We use the 0 Trans fats Crisco and it works well. The sticks measure cleanly so I like them.
I once made an apple pie crust using lard, and it actually tasted like meat. So I haven't made one using that fat product since.
TrishUntrapped, I used your exact recipe for the crust and it was delicious, I used a combination of your pie filling and Bittner's in How to Cook Almost Everything (they were very similar except he uses 1/2 c sugar (1/4 brown and 1/4 regular). In any event, thanks, it was delicious and looked beautiful.
Bakerboyz, I am glad to hear your pie was a success! Any tips or other things you would pass on?
I like the idea of using part brown sugar in the pie filling. I am now wondering why I never thought of that as it is a natural match...and I use brown sugar in Baked Apples, Baked Apple Pancake, and Crumb Toppings....
Bittman used pretty much the same ingredients but in different proportions; he only uses 1/2 c. sugar, brown and white; I think that maybe 3/4 is a little too much; he also suggests just before baking to lightly brush dough with milk and spread some white sugar on top of crust (the sugar is a nice touch); he also starts pie, I believe at 450 for 10 minutes and then finishes at 350 rather than cooking at 425 for entire time.
By any chance...did you take any pix...?
Brushing the crust with milk (or combination of egg and milk) and sprinkling with sugar before baking is a great idea. My mother-in-law always does that with her berry pies.
I admit to being a big fan of lattice crusts on berry pies. I like making the criss cross strips.
Thanks for all the details!
I too keep a pie crust mix in the freezer. Lynne Rosetto Kaspar says she mixes pie crust ingredients in ziploc bags and keeps in the freezer so they are cold & ready to go. It's a great idea; makes pie making fast and keeps the stuff COLD. As soon as I use up the mix from one bag, I put new flour/fat in the same bag to save myself work.
Loved the slide shows! They are fantastic learning tools for those who have never attemped a scratch pie. I'm always looking for good pie recipes, so I'll be giving the crust and filling recipes a try this weekend. Since she is the best pie baker you know, would your mother-in-law be willing to share any of her other wonderful pie recipes?
Using fresh or frozen blueberries? This recipe is also what she uses for Blackberry, Loganberry, or Boysenberry.
For a 9-inch pie
Piecrust for a 2-crust pie (See first post in thread)
4 cups berries
2/3 cup sugar
1 and 1/2 Tablespoons minute tapioca or 2 Tablespoons flour
1 to 2 teaspoons lemon juice
1/4 teaspoon nutmeg
1/2 teaspoon cinnamon
1 Tablespoon butter (cut to dot on top)
A little sugar to sprinkle on top of crust
1, Preheat oven to 425 degrees.
2. Prepare crust, line 9-inch piepan with bottom crust
3. Combine all ingredients except for the butter ina bowl and microwave for three minutes.
4. Pour filling into crust, dot with the butter and place top crust on. Cut slits into crust and sprinkle lightly with sugar.
5. Bake 30 minutes at 425 degrees or until filling bubbles.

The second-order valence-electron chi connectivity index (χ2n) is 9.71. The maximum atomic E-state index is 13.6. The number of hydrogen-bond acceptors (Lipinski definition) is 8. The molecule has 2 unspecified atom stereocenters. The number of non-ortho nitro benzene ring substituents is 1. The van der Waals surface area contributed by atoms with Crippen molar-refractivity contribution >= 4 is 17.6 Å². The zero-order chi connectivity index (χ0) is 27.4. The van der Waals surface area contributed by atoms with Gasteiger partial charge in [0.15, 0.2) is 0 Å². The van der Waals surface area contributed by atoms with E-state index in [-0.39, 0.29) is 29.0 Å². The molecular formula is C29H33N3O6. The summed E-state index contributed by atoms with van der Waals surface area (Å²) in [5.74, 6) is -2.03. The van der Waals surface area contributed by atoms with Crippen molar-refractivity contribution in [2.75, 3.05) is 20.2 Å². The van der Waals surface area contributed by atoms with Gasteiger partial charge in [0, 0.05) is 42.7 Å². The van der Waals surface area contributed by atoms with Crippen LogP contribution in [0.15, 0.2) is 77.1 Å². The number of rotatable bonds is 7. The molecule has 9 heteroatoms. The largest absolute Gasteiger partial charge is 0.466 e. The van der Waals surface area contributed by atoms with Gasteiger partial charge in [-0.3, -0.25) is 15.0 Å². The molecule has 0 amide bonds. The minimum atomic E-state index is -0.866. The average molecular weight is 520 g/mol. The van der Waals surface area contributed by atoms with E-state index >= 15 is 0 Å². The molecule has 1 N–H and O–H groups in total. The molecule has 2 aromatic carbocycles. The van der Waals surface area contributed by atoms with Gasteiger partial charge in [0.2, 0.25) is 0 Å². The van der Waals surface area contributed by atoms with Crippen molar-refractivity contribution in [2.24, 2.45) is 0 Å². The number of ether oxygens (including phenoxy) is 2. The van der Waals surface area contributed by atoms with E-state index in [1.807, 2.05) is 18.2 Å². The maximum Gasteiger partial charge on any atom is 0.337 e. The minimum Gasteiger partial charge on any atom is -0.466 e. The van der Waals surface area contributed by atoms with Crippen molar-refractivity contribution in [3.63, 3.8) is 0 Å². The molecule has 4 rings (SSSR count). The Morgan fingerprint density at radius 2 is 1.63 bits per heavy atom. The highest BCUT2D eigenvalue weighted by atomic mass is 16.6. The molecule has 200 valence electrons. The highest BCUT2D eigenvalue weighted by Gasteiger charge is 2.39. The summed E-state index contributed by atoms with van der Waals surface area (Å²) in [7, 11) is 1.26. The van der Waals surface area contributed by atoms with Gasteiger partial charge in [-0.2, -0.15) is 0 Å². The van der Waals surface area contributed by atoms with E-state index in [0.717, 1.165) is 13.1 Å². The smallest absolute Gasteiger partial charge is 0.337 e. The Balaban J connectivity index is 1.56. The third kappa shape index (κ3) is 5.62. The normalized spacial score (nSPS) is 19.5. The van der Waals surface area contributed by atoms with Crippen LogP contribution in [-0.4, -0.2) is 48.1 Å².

I hate to be redundant here and hope you don't get tired of reading pretty much the same as others have written. I thank you for going through all this trouble and effort for all of us and please thank your grandma too for us. You should be patted on the back as this helped me so much. I don't have my grammie around any longer to watch, to feel the pressure of her hands on the dough or how hard to [or not to] roll the dough out. Where I live, I've not heard of Courtland apples so I hope fuji or gala are all right. My MIL used Rome beauties but I never liked them, they were very soft apples to me without much flavor. I have to go to the store tomorrow for the dual flavors of Crisco. Thanks for doing this again, it gets me all excited about the prospects of tomorrow. Ah heck, it just gives me another reason to get into the kitchen again.
re: iL Divo
Hi Il Divo,
I just read this thread again after several months. I hope you made your apple pie, and wonder how it came out!
I think any apple can make a good pie. If an apple is really sweet a little lemon juice will give it a lift.
The point is: Baking apple pies is a VERY good thing to do!
It was so good to see some activity on this thread as I made 2 apple pies this week and was not successful re: the gap. I followed the slide show for raw apples, but my apples cooked down after cooling and voila - there was the dreaded gap. I did not use your crust recipe. Might that have been the problem? I made my dough with transfat free shortening (Whole Foods brand, not Crisco), Earth Balance buttery stick, a litte salt, and ice water. Used the food processor, patted dough into 2 disks, then refrigerated for 30 minutes. I gave dough about 20 minutes outside fridge before rolling. The apples I used were galas, braeburn, pink lady, ambrosia, and granny smith. I haven't seen Cortlands or Macouns in the market lately. I did not use any MacIntosh. I pushed down the top crust to "hug" the apples before I put the pie into the oven, used an apple corer to make steam vents, and pricked the crust with the tines of a fork for additional ventilation. I sliced the apples very thinly and stacked them into the bottom crust, dotted with some Earth Balance spread. I followed the slide show closely, but I must be doing something wrong. If you have any thoughts, please share. I think my next step is to precook the apples. Does your MIL zap her apples on high for 4 minutes or on another setting? I'd like to try again.
Thank you very much for your wonderful slide show and all your great information. I printed it out for my pie file.
How did the pie taste? Was the crust flaky? If you liked the crust's texture and flavor....keep it...